Space Invaders

Sixty-five years ago today, on “mischief night,” Orson Welles spooked millions of radio listeners with his legendary “War of the Worlds” broadcast. Many who did not hear the “only fiction” disclaimers fled their homes to avoid imminent gas attack by marauding Martians who had landed in Grovers Mill, N.J., creating traffic jams and sending dozens to the hospital for shock and hysteria.

Could this happen today? In an age of multiple media, radio has lost some of its punch, but a well-executed Internet hoax of an alien invasion might set some hearts racing. Public fascination with the possibility of extraterrestrial life shows no sign of abating, and the scientific search for it has gained respectability in recent years with the formation and growth of NASA’s Astrobiology Institute.

The threat of invasion by intelligent, high-tech aliens is not one to lose sleep over. Why would aliens even want our Earth? One of the few things we have learned about planets is that they are complex individuals—no two will be exactly alike. Aliens will surely be better adapted to their own planets, and it is highly unlikely that they will be able to breathe our air or infect us, let alone eat us—at least not without some expensive and messy food processing. As entertaining as “War of the Worlds” was for those who did not need treatment for shock or hysteria afterwards, Welles’ scenario is not a likely one.

But there is another threat that deserves immediate attention: the remote but scary possibility of accidental microbial contamination from space. In H.G. Wells’ original “War of the Worlds” (1897), the superior Martian invaders were defeated in the end by “the humblest thing that God in His wisdom put upon this Earth”—by microbes, who caused the defenseless Martians to catch colds and die.

You may not know it, but NASA is guarding you against this danger through the “Office of Planetary Protection,” which is charged with preventing the inadvertent spreading of life between worlds during space exploration. Our efforts to prevent “back contamination”—the accidental return to Earth of dangerous alien microbes from other worlds—are the subject of a new NASA report that details how we might test for living organisms in returned samples. NASA intends to return a sample from Mars within the next decade or two.

NASA is also making concerted efforts to prevent “forward contamination,” in which we would be the evil alien invaders who seed other planets with Earth bugs. NASA crashed the Galileo spacecraft into Jupiter last month in an effort to avoid the remote possibility that the spacecraft would one day smash into Europa and cause an unforgivable planetary pandemic on that watery moon. Three new spacecraft are headed for landings on Mars in the next couple of months, and their missions are all focused on the search for current life, past life and conditions conducive to life. These craft have all been carefully sterilized so that we will not return to Mars one day to find Earthly life forms that we accidentally deposited in an earlier voyage.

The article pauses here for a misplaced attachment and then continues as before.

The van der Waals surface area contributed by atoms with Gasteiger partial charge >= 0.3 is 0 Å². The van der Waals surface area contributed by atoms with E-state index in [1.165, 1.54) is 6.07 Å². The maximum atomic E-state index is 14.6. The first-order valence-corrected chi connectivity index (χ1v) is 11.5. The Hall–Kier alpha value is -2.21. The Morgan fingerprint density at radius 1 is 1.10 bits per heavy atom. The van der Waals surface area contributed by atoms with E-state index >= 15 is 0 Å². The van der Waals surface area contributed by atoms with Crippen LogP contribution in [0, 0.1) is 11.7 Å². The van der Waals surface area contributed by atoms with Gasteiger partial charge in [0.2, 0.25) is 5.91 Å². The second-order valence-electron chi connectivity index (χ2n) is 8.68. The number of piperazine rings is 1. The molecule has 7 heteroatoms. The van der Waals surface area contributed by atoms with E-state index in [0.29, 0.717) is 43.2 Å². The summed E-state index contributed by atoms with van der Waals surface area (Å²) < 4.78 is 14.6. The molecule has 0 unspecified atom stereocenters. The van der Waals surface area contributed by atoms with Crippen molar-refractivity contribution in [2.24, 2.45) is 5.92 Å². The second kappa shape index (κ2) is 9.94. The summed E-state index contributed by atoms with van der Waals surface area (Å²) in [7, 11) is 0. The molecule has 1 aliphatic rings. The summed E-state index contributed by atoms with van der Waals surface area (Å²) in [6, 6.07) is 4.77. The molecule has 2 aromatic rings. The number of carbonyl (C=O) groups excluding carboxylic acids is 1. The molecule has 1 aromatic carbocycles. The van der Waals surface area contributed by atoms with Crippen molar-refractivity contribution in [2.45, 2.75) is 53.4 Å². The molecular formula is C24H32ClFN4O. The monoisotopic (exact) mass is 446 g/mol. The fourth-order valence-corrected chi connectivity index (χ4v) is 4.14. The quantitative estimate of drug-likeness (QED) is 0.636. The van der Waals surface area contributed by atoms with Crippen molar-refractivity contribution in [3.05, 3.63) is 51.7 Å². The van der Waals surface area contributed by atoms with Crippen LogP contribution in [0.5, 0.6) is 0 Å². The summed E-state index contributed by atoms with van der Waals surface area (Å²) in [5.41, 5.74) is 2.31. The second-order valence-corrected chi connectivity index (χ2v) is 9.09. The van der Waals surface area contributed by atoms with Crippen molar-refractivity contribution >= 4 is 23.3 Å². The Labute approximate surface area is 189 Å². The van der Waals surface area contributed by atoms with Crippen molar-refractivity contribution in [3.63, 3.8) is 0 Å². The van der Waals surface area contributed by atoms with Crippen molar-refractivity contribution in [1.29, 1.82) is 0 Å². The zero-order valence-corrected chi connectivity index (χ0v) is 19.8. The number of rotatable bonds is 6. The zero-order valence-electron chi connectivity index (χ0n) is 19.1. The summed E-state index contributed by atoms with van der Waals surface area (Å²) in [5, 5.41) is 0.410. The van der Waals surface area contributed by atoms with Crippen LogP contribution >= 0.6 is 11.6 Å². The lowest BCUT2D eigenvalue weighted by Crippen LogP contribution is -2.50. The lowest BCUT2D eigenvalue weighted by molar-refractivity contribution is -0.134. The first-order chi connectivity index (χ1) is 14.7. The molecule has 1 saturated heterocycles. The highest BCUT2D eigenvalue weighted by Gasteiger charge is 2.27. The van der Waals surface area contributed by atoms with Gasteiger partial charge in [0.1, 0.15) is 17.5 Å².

Although issues of interplanetary contamination may seem fantastic, they force us to confront the limits of our knowledge about life and where it might thrive. Some prominent scientists have criticized “planetary protection” as based on dubious science, but there is humility and wisdom in this approach. It is true that if our current concepts of biology are correct, then there is virtually no possibility that an alien organism, not adapted for this world, could dangerously out-compete the locals who are marvelously fit to survive here.

“Planetary protection” contains an implicit acknowledgement that scientific knowledge is never final or complete. We have been wrong before in the history of space exploration, and we should not wager our planet’s safety on the assumption that we need not worry about extraterrestrial life accidentally brought back to Earth. All of our ideas about life elsewhere are based on extrapolation from one example—Earth life—and science is not at its best when basing sweeping conclusions on a sample size of one. Although common sense strongly suggests that the threats are minimal, we are wise not to ignore them.

Let’s face it, human intelligence puts us at greater risk than the possibility that malevolent aliens may someday wander through our corner of the galaxy. The fact that we take planetary protection seriously, though, hints that we may have the tools to tame the beast within and use our brains wisely in the service of life. Through the “safe exploring” embodied in planetary protection, we take the best in our nature with us as we take our first steps beyond the Earth.

There is no way to stay 100 percent safe from scary monsters that might lurk in the cosmos, but it would be paranoid and self-defeating to avoid exploration out of vague fears of the unknown. With planetary protection, we strive to insure that, through the marvelous tricks of space exploration, we do not give or receive any unwelcome and dangerous planetary treats.

David H. Grinspoon is a planetary scientist at the Southwest Research Institute in Boulder Colorado. His book Lonely Planets: The Natural Philosophy of Alien Life will be published next week.